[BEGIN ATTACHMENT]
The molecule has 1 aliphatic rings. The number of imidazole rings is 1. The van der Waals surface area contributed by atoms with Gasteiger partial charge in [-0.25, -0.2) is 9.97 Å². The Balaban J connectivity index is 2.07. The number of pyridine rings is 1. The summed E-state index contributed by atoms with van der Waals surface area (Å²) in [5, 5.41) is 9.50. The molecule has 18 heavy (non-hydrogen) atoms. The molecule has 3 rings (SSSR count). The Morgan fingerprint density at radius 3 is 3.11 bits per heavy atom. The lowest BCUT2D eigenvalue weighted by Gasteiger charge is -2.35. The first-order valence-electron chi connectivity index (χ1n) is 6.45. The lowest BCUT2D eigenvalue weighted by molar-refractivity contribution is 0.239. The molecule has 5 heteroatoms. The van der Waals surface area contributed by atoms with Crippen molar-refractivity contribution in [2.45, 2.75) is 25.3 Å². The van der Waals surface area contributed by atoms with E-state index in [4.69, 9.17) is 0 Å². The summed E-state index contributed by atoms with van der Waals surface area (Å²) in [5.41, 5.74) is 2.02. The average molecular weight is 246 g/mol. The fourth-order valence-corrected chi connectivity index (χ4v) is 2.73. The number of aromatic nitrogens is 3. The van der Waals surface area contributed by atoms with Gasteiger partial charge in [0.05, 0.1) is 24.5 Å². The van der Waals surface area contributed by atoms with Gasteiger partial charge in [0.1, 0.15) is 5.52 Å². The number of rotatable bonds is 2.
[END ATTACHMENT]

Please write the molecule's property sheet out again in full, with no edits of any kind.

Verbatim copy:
The molecule has 1 aliphatic rings. The number of imidazole rings is 1. The van der Waals surface area contributed by atoms with Gasteiger partial charge in [-0.25, -0.2) is 9.97 Å². The Balaban J connectivity index is 2.07. The number of pyridine rings is 1. The summed E-state index contributed by atoms with van der Waals surface area (Å²) in [5, 5.41) is 9.50. The molecule has 18 heavy (non-hydrogen) atoms. The molecule has 3 rings (SSSR count). The Morgan fingerprint density at radius 3 is 3.11 bits per heavy atom. The lowest BCUT2D eigenvalue weighted by Gasteiger charge is -2.35. The first-order valence-electron chi connectivity index (χ1n) is 6.45. The lowest BCUT2D eigenvalue weighted by molar-refractivity contribution is 0.239. The molecule has 5 heteroatoms. The van der Waals surface area contributed by atoms with Crippen molar-refractivity contribution in [2.45, 2.75) is 25.3 Å². The van der Waals surface area contributed by atoms with E-state index in [4.69, 9.17) is 0 Å². The summed E-state index contributed by atoms with van der Waals surface area (Å²) in [5.41, 5.74) is 2.02. The average molecular weight is 246 g/mol. The fourth-order valence-corrected chi connectivity index (χ4v) is 2.73. The number of aromatic nitrogens is 3. The van der Waals surface area contributed by atoms with Gasteiger partial charge in [0.05, 0.1) is 24.5 Å². The van der Waals surface area contributed by atoms with Gasteiger partial charge in [0.1, 0.15) is 5.52 Å². The number of rotatable bonds is 2.